“It is a feature of local folk Islam, caused by a false understanding of Islam” under which man has no influence on a world controlled by God alone, Mr. Ozburun said.
His analysis is backed up by an international comparison of religious influences on cultural attitudes conducted by the Sabanci University of Istanbul in 2009.
In it, the political scientists Ersin Kalaycioglu and Ali Carkoglu found that only 28 percent of Turks believe they can influence the course of their lives — the lowest percentage of respondents in 30 countries considered in the study. Catholic countries like Poland and the Philippines scored closest to Turkey in the survey, which included no other predominantly Muslim country. In the United States, by contrast, more than 80 percent believe that man forges his own destiny, and in Japan almost 60 percent agree with that view.
The emerging picture of Turkey is one of “a society in which fatalism and a perception that life is shaped mainly by metaphysical forces are widely shared,” the scientists concluded.
.In a similar vein, an Istanbul University survey of 1,100 survivors living in tent cities after the catastrophic 1999 Marmara quake revealed that more than two-thirds saw the quake as an act of God, fate or destiny, rather than as a natural disaster, with more than half convinced that it was an intentional punishment by God.
Consequently, most Turks rely mainly on prayer for protection against earthquakes and other disasters, as the Sabanci University study found.
“This fatalism, deeply rooted in the collective consciousness, leads to the inertia and inaction we see in Turkish society,” Mr. Ozburun said.
An incurious attitude and an unscientific mind-set are also among the national characteristics engendered in Turkish society by its deep-rooted fatalism, he added, pointing out that the Turkish word for “wonder” or “curiosity” carries a negative connotation and citing a slew of fatalist Turkish proverbs.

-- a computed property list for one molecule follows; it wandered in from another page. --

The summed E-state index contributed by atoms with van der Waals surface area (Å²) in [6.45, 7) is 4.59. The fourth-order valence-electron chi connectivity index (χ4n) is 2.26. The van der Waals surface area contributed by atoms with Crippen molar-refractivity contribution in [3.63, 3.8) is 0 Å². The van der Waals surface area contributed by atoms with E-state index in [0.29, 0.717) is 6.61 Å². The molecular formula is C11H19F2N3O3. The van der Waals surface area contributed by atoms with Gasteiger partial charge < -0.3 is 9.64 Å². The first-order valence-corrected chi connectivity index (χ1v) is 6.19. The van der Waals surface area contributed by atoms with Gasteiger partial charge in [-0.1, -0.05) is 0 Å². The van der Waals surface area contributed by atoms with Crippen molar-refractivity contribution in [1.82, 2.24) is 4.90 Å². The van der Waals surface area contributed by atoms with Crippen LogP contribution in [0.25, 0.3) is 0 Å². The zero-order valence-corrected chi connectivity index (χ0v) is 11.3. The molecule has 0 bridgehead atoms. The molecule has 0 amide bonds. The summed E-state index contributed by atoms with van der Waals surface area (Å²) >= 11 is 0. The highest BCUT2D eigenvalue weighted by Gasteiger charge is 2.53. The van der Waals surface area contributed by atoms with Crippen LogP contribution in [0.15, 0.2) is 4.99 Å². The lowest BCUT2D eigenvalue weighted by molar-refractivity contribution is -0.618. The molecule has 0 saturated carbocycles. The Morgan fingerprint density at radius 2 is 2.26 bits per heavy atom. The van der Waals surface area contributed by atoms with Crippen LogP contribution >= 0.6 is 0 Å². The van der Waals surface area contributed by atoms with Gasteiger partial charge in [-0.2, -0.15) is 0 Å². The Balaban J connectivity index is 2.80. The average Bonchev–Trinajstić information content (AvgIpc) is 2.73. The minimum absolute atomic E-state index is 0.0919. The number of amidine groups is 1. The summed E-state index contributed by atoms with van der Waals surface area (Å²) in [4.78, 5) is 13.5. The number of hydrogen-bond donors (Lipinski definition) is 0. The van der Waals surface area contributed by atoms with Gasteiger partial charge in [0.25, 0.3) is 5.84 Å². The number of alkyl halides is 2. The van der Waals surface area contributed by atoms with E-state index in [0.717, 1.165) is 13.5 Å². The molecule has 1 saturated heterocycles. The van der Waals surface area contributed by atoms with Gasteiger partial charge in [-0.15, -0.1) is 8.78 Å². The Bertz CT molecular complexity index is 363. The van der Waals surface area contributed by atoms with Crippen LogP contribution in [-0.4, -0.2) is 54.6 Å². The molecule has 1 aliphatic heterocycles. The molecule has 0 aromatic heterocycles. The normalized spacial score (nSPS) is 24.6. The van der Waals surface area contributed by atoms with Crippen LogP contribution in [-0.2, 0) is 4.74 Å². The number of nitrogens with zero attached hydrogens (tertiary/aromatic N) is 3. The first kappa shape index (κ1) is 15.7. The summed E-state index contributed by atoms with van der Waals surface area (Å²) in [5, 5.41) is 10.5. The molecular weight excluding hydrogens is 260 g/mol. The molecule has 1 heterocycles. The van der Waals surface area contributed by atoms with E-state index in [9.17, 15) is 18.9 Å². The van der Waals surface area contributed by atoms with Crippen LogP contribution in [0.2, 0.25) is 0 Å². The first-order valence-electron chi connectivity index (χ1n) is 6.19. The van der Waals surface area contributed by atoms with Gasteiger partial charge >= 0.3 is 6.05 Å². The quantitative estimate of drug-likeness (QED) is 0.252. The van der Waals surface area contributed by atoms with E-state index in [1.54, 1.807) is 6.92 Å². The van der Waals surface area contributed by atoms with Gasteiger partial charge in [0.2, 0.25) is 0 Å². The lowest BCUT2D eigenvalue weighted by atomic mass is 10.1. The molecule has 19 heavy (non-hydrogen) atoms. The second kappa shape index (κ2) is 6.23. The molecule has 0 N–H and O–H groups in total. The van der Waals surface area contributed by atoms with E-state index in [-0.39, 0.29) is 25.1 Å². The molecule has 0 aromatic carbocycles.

“It came like this and it will go like this,” is one of those adages of resignation to fate.
“Citizens do worry about earthquake safety, and rightly so, but they dither between fatalism and negligence,” Tugrul Tankut, a professor of civil engineering at Middle Eastern Technical University, told a symposium on “Turkey’s Earthquake Reality” in Ankara last year.
In addition, a tradition of authoritarian relations between citizens and the state had led Turks to rely too much on the state instead of taking initiative for their own safety, he said.
“No one says ‘My roof is leaking, the state must come and fix it,”’ Mr. Tankut said. “But when it comes to earthquake safety, people sit and wait, saying ‘My house is not quake-safe, the state must come and retrofit it.’
“There’s no difference between the two, yet that’s the way people see it, for whatever reasons.”
Nor can lack of funds, sometimes cited as an explanation for widespread acquiescence in shoddy housing, be a viable reason, the professor said, pointing out that earthquake safety measures add no more than 3 to 5 percent to the cost of construction of a house.
“People are always asking me: ‘Professor, when will buildings be earthquake safe?”’ he told the Ankara symposium. “The answer to that is very simple: This problem will be solved as soon as people are prepared to spend as much money on their safety as they spend on pink bathroom tiles.”
As for the building laws and regulations that are once again under public scrutiny and debate after the Van earthquake, many experts do not think tinkering with them will fix the problem.
Most people were unconcerned even with existing regulations, preferring to trust that God would protect them even as they built shoddy housing in unsuitable areas, Mr. Ozburun, the sociologist, said.
Mr. Tankut, the engineer, takes a similar view. “As long as the mentality remains the same, you can change the rules and the system as much as you like,” he told the Ankara symposium. “But in practice nothing will change at all.”